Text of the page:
COVID-19 testing stories, Ads and articles are commonplace. With antigen lateral flow tests and PCR tests probably being most familiar. But are they the only testing solution for supporting a pathway out of the COVID-19 pandemic? They certainly play a role. However, there is another solution that has the potential to be more powerful: neutralising antibody rapid tests.
You will notice we used the term ‘neutralising antibody test’ rather than just ‘antibody test’. There is an important reason for this which will be explained.
What are neutralising antibodies?
Before moving on it is important to know what neutralising antibodies are.
Following infection, the body produces antibodies targeting specific parts of the SARS-CoV-2 (COVID-19) virus with the Nucleocapsid protein and the Spike protein being of importance in the context of antibody tests. The coronavirus nucleocapsid protein is a multi-functional protein1 and the spike protein is integral in penetrating human cells and initiating infection.
IgG neutralising antibodies target the SARS-CoV-2 Spike protein and interfere with the virus’ ability to enter human cells. IgG antibodies are the most common antibody in blood and have a large part to play in conferring immunity to bacteria or viruses.
Immunologically, antibodies to the Nucleocapsid protein are necessary but in the context of pandemic, IgG neutralising antibodies to Spike protein hold the key.
What are COVID-19 neutralising antibody rapid tests?
A neutralising antibody rapid test, such as AbC-19TM Rapid Test, is a lateral flow test that detects IgG antibodies to the full trimeric spike protein of the SARS-CoV-2 virus, from a small finger prick of blood in only 20 minutes. AbC-19TM is a point of care test for use in multiple testing locations and has high sensitivity and specificity. Meaning it has the potential to play a vital supporting role out of the pandemic.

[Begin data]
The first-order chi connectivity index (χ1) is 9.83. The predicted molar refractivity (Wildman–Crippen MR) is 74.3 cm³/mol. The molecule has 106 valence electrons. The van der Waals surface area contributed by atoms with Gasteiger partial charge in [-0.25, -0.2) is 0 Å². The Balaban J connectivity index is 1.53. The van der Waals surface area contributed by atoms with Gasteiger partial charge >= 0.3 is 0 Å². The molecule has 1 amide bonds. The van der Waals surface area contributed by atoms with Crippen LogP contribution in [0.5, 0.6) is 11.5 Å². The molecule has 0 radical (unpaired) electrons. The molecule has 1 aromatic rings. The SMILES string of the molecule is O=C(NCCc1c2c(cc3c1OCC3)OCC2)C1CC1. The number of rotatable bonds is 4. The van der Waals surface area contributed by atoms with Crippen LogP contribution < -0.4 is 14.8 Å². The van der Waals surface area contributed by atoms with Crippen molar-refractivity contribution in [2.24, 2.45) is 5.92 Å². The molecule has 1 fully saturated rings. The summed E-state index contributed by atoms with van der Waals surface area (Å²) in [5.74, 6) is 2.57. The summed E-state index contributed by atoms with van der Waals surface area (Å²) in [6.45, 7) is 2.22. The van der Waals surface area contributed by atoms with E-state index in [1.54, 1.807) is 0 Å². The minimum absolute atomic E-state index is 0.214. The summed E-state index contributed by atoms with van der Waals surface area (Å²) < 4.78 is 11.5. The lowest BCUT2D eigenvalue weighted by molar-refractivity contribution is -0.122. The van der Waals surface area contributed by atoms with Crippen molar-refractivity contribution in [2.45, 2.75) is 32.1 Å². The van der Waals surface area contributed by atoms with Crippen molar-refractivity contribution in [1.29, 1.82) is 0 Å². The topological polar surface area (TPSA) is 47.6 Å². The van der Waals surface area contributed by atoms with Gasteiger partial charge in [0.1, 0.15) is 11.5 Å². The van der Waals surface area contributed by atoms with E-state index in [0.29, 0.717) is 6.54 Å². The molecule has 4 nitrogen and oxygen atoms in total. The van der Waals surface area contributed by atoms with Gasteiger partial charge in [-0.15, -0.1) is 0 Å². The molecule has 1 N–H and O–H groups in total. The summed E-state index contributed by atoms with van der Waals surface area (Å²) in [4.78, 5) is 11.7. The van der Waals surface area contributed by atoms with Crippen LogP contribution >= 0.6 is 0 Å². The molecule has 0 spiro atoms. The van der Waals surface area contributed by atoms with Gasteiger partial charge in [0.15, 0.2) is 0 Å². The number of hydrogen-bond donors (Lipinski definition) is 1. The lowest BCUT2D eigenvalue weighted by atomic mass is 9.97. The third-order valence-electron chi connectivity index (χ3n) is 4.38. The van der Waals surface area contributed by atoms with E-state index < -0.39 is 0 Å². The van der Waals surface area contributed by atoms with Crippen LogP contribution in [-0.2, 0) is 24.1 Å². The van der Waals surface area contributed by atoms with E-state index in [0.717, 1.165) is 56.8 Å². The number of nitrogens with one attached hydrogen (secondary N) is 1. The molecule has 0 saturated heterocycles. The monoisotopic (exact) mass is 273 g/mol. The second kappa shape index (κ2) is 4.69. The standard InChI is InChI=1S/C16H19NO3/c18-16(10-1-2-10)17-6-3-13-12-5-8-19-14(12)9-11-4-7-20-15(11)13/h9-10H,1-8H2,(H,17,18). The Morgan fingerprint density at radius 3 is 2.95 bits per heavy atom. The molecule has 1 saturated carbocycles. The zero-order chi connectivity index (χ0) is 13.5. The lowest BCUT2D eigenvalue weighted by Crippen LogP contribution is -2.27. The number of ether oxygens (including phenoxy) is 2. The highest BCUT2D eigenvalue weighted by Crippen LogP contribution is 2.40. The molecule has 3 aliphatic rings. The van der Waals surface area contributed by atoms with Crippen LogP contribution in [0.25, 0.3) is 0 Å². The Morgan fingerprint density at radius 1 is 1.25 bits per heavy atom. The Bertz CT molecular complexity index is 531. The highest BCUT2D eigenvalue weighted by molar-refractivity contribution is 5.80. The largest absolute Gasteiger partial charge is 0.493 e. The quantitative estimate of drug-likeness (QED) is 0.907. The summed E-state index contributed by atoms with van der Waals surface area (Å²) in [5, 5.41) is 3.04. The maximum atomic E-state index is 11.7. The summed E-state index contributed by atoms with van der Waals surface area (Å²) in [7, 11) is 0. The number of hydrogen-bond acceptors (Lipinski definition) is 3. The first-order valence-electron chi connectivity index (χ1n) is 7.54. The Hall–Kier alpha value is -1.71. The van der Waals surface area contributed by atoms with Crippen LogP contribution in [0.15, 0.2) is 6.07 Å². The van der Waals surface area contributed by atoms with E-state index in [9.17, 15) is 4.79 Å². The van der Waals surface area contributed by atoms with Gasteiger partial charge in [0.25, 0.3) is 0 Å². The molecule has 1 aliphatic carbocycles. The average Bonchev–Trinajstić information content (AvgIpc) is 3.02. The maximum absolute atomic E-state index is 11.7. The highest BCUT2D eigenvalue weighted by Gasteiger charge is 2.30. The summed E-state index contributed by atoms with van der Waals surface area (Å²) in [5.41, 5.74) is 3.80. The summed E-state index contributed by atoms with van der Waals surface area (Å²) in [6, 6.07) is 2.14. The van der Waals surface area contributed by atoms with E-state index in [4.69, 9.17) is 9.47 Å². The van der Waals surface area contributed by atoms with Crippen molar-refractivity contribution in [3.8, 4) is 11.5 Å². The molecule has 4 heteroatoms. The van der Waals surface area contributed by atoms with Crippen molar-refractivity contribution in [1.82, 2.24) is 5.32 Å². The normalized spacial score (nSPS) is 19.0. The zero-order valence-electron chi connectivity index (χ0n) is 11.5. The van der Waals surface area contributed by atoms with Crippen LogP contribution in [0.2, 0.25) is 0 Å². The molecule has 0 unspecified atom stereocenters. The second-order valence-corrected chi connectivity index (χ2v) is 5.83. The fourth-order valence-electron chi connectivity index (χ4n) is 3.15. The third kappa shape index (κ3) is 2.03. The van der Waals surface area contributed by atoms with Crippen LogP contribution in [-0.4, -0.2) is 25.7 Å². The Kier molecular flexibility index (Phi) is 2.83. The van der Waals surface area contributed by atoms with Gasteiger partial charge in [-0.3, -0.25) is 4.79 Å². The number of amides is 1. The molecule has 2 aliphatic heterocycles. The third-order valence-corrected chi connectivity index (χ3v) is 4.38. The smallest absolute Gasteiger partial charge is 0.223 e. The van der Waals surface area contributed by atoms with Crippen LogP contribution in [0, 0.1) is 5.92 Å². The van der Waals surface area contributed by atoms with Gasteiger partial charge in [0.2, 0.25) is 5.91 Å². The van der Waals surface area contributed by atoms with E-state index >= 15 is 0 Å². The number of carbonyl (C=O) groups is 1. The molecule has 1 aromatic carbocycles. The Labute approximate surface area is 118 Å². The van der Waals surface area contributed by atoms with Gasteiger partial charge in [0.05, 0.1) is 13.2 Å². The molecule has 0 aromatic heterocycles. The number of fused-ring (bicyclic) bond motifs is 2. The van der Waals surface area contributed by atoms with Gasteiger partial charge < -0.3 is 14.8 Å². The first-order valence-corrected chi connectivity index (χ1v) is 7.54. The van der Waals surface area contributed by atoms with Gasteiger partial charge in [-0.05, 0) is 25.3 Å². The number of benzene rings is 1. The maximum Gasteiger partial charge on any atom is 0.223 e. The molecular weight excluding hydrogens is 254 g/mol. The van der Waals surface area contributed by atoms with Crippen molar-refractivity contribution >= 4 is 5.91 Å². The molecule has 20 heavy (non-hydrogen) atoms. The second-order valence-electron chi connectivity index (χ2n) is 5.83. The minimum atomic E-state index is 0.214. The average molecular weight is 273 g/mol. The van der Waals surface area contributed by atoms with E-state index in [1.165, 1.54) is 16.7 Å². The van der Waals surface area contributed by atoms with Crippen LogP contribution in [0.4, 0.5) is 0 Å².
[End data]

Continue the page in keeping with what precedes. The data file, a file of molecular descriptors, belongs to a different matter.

Currently, antibody tests detect antibodies targeting two different proteins on the SARS-CoV-2 virus:
- the Nucleocapsid protein
- the Spike protein
A positive result using each test can confirm prior infection with SARS-CoV-2. However, a positive result with a neutralising antibody rapid test detecting antibodies to the SARS-CoV-2 spike protein holds more significance. This is owing to their infection neutralising capabilities.2
In contrast, a positive test detecting antibodies to the Nucleocapsid protein does not prove whether the body has developed the capability to defeat the infection.
Why use neutralising antibody tests?
There are 3 main uses for neutralising antibody tests:
- Monitor or detect prior COVID-19 infection
- Confirm if someone has produced an immune response following infection
- Monitor antibody vaccine response
Antibody testing use to solely focus on monitoring COVID-19 throughout populations. As more is known about COVID-19 and as governments fight to save economies, antibody testing is increasingly more important. But, as mentioned earlier, testing needs to be focused on neutralising antibodies.
Antigen testing holds an important role but if you get a negative antigen test result, what next? Have you had the virus? Do you have IgG neutralising antibodies to SAR-CoV-2?
This is where the ability to test an immune response becomes vital, especially in multiple testing locations. Something the aviation and transport industries could possibly agree with.
On this subject, new-medical.net succinctly paraphrased research from Queen’s University Belfast by saying:
‘Largescale antibody testing would help to identify immune individuals, allowing them to enjoy the benefits of social activity. But, critical for contagion, negative antibody testing would identify those that are not immune, compelling…individuals to be more cautious…’
These comments are particularly relevant when considering anxiety in the workplace and a desire for employers’ to offer a safe and convenient return to the work.
Vaccine research is mainly focused on the spike protein as the target. These vaccines are designed to “train” the immune system to recognise the Spike protein. Meaning the body produces antibodies to neutralize the effect of SARS-CoV-2.
Using companion neutralising antibody tests with SARS-CoV-2 vaccines has the potential to help further understand the longevity of immunity. Opening the discussion on the value of pre-screening patients prior to vaccination, which could help support immunisation usage and deployment.